9. Prayer for laborers in the vineyard. Matt.9:37-38.
  10. Exhortation for constancy in prayer. Rom.12:12; Col.4:2;1 Thess.5:17.
  11. The reason for lack. Jas.4:2.

In his small classic, How to Pray, (highly recommended) R.A Torrey lists many other reasons for the necessity of prayer. All these explain why prayer is a known mystery- because prayer works.


The paradox of prayer is that while there are countless lists of answered prayers, so also are seemingly unanswered ones. Whereas the answer to some prayers is immediate, others are seemingly denied or delayed ad infinitum.

Some examples can be likened to:

  1. The promise of Psalm 2:8, ” Ask of Me, and I will give You the nations for Your inheritance. And the ends of the earth for Your possession.” (Though Messianic, but applicable to the Church and modern missionary enterprise).
  2. The conversion of loved ones or the lost.
  3. When we pray for revival.
  4. When necessary and genuine material needs are not met.
  5. When sickness results in death despite earnest prayers for healing.
  6. When war breaks out against prayers for peace.
  7. When an accident happens despite prayers for journey mercies and safety.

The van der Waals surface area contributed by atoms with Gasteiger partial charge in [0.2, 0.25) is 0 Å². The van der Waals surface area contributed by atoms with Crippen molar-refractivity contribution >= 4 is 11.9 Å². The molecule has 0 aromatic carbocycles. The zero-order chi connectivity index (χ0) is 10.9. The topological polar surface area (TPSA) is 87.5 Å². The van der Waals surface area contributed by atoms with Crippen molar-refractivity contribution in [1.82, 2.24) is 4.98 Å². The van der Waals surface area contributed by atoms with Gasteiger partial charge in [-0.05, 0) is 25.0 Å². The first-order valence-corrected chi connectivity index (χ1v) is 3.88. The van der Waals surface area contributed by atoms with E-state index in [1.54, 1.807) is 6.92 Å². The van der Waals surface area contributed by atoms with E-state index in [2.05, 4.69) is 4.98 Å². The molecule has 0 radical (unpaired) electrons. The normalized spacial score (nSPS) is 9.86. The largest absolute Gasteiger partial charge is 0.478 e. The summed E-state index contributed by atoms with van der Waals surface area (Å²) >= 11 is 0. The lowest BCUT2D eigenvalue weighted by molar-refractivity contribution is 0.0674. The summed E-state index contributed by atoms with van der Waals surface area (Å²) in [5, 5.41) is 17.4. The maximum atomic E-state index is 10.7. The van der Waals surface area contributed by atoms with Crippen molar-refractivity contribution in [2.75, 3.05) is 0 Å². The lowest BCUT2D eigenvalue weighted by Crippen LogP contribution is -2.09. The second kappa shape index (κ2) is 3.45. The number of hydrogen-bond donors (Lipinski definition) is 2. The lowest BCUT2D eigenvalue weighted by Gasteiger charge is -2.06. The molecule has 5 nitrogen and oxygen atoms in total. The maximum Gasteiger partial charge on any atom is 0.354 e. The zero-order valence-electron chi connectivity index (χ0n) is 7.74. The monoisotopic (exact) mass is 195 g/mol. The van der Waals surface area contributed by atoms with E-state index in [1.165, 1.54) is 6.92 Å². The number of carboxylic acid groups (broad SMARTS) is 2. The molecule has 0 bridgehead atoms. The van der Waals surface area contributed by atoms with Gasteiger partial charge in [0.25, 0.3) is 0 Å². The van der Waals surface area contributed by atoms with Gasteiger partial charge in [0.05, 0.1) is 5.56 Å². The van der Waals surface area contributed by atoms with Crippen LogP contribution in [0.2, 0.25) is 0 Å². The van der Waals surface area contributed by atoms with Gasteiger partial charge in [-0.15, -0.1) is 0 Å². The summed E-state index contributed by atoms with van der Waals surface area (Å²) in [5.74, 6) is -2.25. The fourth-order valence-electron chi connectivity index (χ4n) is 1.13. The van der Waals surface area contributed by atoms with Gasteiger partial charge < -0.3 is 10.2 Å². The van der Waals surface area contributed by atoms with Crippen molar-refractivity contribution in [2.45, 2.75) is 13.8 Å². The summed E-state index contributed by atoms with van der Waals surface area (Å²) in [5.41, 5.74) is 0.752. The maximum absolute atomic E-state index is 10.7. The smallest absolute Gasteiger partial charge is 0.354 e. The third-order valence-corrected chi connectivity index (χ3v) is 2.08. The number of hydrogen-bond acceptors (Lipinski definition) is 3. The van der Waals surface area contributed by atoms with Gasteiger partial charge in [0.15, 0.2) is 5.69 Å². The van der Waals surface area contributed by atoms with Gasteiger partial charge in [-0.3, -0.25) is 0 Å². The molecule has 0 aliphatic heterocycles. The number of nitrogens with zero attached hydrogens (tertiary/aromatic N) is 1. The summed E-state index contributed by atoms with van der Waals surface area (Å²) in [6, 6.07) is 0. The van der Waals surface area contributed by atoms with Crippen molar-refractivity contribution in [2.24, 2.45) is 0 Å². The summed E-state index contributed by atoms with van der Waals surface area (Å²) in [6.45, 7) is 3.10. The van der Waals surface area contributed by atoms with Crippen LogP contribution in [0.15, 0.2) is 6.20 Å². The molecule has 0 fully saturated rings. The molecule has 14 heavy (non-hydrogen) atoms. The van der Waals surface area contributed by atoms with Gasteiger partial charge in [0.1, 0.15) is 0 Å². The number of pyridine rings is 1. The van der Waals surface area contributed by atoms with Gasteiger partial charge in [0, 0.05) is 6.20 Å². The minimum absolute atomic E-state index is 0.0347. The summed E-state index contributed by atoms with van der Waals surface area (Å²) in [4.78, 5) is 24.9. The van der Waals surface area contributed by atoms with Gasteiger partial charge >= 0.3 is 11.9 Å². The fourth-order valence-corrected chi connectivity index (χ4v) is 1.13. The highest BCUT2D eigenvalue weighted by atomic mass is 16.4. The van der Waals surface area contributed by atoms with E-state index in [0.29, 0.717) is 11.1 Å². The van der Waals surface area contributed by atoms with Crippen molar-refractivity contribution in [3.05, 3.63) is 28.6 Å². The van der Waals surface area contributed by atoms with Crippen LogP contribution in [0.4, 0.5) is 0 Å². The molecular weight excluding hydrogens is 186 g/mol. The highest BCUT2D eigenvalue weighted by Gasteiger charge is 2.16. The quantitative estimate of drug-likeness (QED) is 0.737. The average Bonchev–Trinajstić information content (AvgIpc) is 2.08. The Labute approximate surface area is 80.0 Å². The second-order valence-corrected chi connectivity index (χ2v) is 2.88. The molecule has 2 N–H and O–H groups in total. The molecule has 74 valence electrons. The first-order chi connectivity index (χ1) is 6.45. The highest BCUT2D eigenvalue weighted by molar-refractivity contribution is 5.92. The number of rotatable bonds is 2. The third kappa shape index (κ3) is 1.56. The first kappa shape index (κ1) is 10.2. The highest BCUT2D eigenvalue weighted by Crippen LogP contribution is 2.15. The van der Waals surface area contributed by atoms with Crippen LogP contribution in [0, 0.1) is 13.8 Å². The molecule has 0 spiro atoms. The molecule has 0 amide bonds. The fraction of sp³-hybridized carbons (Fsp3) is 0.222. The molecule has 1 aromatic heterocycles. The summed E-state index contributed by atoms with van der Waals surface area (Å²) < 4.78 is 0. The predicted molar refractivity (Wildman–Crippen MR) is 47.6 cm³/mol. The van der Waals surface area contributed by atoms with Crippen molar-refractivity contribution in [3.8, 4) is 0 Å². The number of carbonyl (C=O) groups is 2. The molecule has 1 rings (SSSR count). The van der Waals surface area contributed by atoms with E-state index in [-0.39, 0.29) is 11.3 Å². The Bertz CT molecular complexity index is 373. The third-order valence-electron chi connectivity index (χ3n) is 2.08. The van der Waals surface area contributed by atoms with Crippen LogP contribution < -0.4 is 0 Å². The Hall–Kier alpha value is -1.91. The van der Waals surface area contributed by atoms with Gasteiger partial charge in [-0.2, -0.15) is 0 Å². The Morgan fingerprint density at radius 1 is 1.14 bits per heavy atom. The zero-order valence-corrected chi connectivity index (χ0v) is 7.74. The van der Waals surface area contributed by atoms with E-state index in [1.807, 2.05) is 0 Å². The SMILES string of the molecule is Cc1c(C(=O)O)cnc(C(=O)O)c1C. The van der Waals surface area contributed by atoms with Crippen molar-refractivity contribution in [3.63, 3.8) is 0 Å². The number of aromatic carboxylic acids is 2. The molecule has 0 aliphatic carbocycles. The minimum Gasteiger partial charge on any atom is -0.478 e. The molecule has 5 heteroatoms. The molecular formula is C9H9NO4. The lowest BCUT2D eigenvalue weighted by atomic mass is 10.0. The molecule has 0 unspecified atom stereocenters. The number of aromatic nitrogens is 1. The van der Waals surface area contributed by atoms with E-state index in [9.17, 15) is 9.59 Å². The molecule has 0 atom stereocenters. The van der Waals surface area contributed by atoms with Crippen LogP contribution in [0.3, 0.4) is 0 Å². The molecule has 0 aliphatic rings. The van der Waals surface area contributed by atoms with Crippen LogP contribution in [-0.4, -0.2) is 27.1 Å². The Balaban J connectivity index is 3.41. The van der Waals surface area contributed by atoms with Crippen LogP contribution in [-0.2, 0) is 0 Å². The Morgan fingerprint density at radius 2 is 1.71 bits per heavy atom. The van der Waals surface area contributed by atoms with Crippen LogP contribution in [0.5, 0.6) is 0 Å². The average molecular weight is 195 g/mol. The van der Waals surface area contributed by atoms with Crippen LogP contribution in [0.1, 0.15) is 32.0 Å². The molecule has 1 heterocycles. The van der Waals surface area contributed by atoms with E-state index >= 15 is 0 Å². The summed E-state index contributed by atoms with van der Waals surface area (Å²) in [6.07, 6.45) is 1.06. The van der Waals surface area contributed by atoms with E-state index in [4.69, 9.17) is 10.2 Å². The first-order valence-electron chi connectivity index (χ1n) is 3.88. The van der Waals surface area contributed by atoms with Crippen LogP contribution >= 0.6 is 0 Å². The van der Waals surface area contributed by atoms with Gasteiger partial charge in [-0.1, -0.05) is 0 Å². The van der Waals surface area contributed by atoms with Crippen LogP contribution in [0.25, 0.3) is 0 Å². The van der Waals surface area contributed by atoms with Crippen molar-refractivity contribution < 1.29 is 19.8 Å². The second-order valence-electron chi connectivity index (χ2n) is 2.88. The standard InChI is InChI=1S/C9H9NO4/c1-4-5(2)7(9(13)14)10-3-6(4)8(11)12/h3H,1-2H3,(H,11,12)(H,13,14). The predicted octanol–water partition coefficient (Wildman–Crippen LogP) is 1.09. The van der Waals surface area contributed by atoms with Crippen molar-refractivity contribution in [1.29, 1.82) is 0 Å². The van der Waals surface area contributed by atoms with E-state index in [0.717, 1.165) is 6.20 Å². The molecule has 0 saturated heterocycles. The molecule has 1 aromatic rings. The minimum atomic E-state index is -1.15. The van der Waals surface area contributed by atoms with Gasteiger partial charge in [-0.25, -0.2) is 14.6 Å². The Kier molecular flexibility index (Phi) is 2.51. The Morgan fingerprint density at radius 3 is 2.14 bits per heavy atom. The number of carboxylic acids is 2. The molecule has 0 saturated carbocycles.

There is no prescribed formula for revival apart from the commonalities of yearning hearts and persevering prayers. Yet still sometimes, with so much agonizing prayers, revival still tarries. All these inexplicable circumstances and varying situations have no easy answers, but demand for faith and obedience. They call for persistence and persevering prayers. The worst possible experience that could happen to a praying believer is despair. The prophet Habakkuk despaired when his prayers seemed unanswered and when God replied and told him how He is going to answer his prayers. Hab.1:1-4,12-17. After he recovered from his despair, he made a firm resolution.3:17-19.

Habakkuk was not alone. The psalmist also became despondent when he viewed the inequities and seeming injustice in the affairs of life.Ps.73:2-16. Another psalmist experienced depression when he was mocked by the same people with whom he had worshipped who have become his enemies. Ps.42:3-6,9-11.

Both Habakkuk and the psalmists suffered their various difficulties, not because of any sin or misconduct of theirs, but on the contrary, when they were seeking for God’s honor, justice and righteousness to prevail. Their prolonged prayers and waiting seemed to deepen their volatile conditions.


Tucked in the four verses of Exodus 30:34-38 lay hidden the elusive answer to the mysteries of prayer.